Reika Yokochi , University of Illinois (Chicago)
(i) Improvement in field gas separation technique
One of technical difficulties in measuring noble gas radionuclides is the large quantity of noble gases required, and an efficient removal of carbonic gases in the field is essential for successful sampling. We evaluated the efficiency of our field gas-purification technique not only through our field experiences but also through laboratory experiments. The laboratory test on the efficiency of the CO2 absorbent (calcium hydroxide) revealed that the rate of CO2 absorption significantly drops after absorption proceeds to half-quantity of the stoichiometric expectation. This result implies that the rate of absorbent replacement becomes the time-limiting factor at sampling sites with high gas flux such as production wells. Water vapor also needs to be crudely removed from the gas samples prior to the gas separation system mentioned above, and the re-generation of the water condenser had similarly been a sampling rate-limiting process. For these reasons, we made significant technical improvements in our field gas sampling systems.
The water condenser re-generation process was automated using an optical liquid sensor. We also constructed a proto type of a gas purification system that does not require adsorbent replacement. The system applies an established gas-separation technology, pressure-swing adsorption. It is controlled by a programmable logic controller, and has operational flexibility so that it can also be used for separation of hydrocarbon in near future. Using the proto type apparatus, we are currently investigating the most optimal adsorbent, temperature, pressure and timing for the separation of CO2 and CH4 from noble gases. In order to adapt the gas processing system that is being developed, we also modified the field gas handling line and the control unit. We plan to start field sampling as soon as we complete the optimization of the sampling apparatus.
Two undergraduate students participated in this part of the project as their first laboratory work experience over the summer, and made important contributions.
(2) Geochemical modeling of noble gas radionuclide in crustal fluids
Argon-39, which we plan to study in this project, is a radioactive isotope of Ar with half-life of 269 years. This isotope has a source in the upper atmosphere via cosmic-ray induced spallation and neutron activation of stable Ar (atmospheric 39Ar/Ar ~ 8.1× 10-16). Due to its atmophile nature, the produced isotope resides predominantly in the atmosphere where it become isotopically well-mixed within a few years. It serves as a chronometer when atmospheric Ar is entrapped (or partitioned) and subsequently isolated in a subsurface fluid reservoir and decays. It has been recognized as an ideal chronometer of hydrological reservoirs such as glacial ice, groundwater and seawater. Unlike other noble gas radionuclides of interest, it is also produced in the crust by the nuclear reaction 39K(n,p)39Ar. Due to its short half-life, the activity of 39Ar approaches zero after ~1,000 years, which defines the time scale of this chronometer in usual application. In some studies of 39Ar in groundwater or spring water, however, there is an isotopic abundance of 39Ar in excess of the atmosphere, suggesting that abundant 39Ar produced in the crustal reservoir rock is transferred into the fluid phase. This excess 39Ar is usually considered an obstacle of groundwater ventilation age dating. However, an addition of the crustal 39Ar, if quantified, will make this relatively short-lived radionuclide more interesting and potentially useful for tracing longer time scales than expected. We investigated the 39Ar isotopic abundance in crustal fluid at various rate of water-rock interaction theoretically, and examined its applicability by applying the model to data in previous literatures.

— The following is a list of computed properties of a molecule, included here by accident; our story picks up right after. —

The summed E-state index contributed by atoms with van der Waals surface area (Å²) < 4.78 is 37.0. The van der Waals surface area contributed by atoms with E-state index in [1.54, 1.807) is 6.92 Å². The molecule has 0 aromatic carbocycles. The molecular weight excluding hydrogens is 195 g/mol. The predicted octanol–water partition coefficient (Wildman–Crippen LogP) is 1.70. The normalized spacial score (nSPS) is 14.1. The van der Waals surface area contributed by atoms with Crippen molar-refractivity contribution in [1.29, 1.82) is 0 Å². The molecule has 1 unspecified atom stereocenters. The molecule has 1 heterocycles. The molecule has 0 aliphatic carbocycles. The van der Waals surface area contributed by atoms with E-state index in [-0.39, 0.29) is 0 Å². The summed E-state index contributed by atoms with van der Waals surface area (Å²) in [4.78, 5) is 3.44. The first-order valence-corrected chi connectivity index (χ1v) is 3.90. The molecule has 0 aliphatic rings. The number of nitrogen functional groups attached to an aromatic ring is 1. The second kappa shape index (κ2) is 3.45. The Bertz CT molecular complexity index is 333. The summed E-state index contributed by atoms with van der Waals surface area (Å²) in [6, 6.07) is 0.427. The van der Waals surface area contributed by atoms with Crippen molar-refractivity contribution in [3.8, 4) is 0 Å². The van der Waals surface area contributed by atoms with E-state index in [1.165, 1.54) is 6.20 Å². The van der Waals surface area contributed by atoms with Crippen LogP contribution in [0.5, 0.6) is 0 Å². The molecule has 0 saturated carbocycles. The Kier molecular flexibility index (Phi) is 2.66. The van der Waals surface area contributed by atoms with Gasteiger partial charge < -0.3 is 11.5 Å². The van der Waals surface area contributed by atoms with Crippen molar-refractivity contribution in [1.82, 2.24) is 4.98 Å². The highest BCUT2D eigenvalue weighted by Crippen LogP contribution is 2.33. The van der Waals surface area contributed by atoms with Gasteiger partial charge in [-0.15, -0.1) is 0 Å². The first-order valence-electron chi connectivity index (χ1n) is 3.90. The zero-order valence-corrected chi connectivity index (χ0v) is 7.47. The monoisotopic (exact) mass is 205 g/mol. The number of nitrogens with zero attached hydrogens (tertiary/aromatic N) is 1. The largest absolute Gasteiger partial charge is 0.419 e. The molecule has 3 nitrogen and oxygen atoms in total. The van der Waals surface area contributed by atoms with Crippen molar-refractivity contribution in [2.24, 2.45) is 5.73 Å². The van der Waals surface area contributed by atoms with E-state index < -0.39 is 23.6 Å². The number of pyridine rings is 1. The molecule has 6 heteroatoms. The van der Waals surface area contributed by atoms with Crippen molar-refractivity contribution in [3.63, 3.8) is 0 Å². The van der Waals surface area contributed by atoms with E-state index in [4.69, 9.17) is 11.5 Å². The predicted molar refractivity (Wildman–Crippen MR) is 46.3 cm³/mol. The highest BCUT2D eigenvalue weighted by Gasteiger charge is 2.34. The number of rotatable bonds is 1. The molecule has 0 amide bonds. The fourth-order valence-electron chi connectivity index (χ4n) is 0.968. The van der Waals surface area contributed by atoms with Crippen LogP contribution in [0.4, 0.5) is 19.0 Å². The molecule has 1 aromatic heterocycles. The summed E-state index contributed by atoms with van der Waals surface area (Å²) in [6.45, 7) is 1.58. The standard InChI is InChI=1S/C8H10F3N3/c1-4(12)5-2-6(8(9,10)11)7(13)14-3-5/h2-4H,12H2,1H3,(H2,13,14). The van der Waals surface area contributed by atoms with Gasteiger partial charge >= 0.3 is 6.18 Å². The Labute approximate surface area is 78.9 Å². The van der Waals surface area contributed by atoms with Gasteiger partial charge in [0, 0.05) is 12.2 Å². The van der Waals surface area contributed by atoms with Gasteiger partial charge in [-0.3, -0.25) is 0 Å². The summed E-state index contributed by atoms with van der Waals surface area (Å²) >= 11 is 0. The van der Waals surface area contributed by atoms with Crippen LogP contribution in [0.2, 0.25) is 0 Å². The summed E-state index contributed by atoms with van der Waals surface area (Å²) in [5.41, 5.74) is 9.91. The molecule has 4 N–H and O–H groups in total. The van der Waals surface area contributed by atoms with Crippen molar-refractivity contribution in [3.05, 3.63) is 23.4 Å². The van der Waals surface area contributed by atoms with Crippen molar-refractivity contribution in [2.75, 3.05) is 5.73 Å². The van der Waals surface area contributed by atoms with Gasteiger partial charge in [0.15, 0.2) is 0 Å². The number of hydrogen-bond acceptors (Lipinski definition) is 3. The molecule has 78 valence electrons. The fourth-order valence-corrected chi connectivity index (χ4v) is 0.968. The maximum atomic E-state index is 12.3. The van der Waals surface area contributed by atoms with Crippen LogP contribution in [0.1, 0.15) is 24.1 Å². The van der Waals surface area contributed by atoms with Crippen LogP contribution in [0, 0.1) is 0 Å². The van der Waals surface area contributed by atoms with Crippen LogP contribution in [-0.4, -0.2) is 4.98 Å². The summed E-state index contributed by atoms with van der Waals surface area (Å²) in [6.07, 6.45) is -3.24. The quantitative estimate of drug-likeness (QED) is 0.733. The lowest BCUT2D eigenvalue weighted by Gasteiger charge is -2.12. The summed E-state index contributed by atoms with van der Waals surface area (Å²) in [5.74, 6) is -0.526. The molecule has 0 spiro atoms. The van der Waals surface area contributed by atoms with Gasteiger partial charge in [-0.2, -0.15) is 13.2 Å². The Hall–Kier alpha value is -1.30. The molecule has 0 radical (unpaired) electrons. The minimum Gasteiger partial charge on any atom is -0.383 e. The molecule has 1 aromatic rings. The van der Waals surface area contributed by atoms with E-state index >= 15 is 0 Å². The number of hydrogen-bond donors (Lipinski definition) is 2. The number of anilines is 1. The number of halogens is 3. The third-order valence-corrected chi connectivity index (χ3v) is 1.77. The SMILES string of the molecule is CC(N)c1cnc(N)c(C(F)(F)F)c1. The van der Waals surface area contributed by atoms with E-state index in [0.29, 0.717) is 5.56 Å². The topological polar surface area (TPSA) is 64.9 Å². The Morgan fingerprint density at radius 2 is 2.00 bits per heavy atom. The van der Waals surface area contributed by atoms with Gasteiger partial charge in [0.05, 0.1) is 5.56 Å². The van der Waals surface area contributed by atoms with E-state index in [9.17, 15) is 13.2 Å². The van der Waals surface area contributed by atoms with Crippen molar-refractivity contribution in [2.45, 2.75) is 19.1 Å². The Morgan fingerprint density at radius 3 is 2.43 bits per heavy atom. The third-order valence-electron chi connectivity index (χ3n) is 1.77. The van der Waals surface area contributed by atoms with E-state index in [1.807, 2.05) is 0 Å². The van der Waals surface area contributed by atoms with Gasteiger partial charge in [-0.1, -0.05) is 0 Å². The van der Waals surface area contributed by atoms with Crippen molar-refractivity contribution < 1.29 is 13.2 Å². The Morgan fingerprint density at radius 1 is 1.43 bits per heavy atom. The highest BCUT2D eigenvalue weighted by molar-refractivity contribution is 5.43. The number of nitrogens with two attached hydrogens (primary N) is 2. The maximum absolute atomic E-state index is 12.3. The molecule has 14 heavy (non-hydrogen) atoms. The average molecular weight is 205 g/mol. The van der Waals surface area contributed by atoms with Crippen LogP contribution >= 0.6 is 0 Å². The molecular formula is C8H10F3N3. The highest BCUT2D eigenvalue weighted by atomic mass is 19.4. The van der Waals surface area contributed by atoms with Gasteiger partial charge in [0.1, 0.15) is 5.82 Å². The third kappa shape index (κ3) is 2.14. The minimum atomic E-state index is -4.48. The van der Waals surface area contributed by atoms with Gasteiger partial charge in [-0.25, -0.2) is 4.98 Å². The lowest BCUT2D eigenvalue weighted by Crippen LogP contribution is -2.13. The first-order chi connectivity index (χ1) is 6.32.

The key results of the geochemical model investigations are: (i) Silicate rocks in the Earth’s crust are isotopically highly enriched in 39Ar compared to the atmosphere; thus, crustal fluids are very sensitive to the input of 39Ar from the reservoir rocks; (ii) The evolution of 39Ar/40Ar* (where “*” denotes radiogenic) ratios in the lithospheric reservoir is relatively simple whereas ratios the to atmospheric component (36Ar or total 40Ar) are much more complex; and (iii) The combination of three Ar isotopes, 37Ar, 39Ar and 40Ar, sets constraints on the rate of Ar input from the reservoir rocks to the fluid, the rock porosity and the time of transport, which is a considerable improvement compared to the dating method using 40Ar alone.
A surprising and important conclusion of this study is that 39Ar is potentially useful for tracing a much wider time range (up to million years) than what is expected (1000 yrs) from its half-life. It enables us to determine the time it takes for fluids to migrate from one site to another, and thus, the migration velocity. Furthermore, the spatial distribution of these parameters would provide detailed changes in the migration velocity, possibly reflecting an existence of structural traps, low porosity zone, faults and fractures.
In summary, we have made significant progress in our sampling technique as well as in understanding the behavior of 39Ar in the crust and the strategy of data interpretation. The field sampling will take place upon completion of optimizing the sampling apparatus.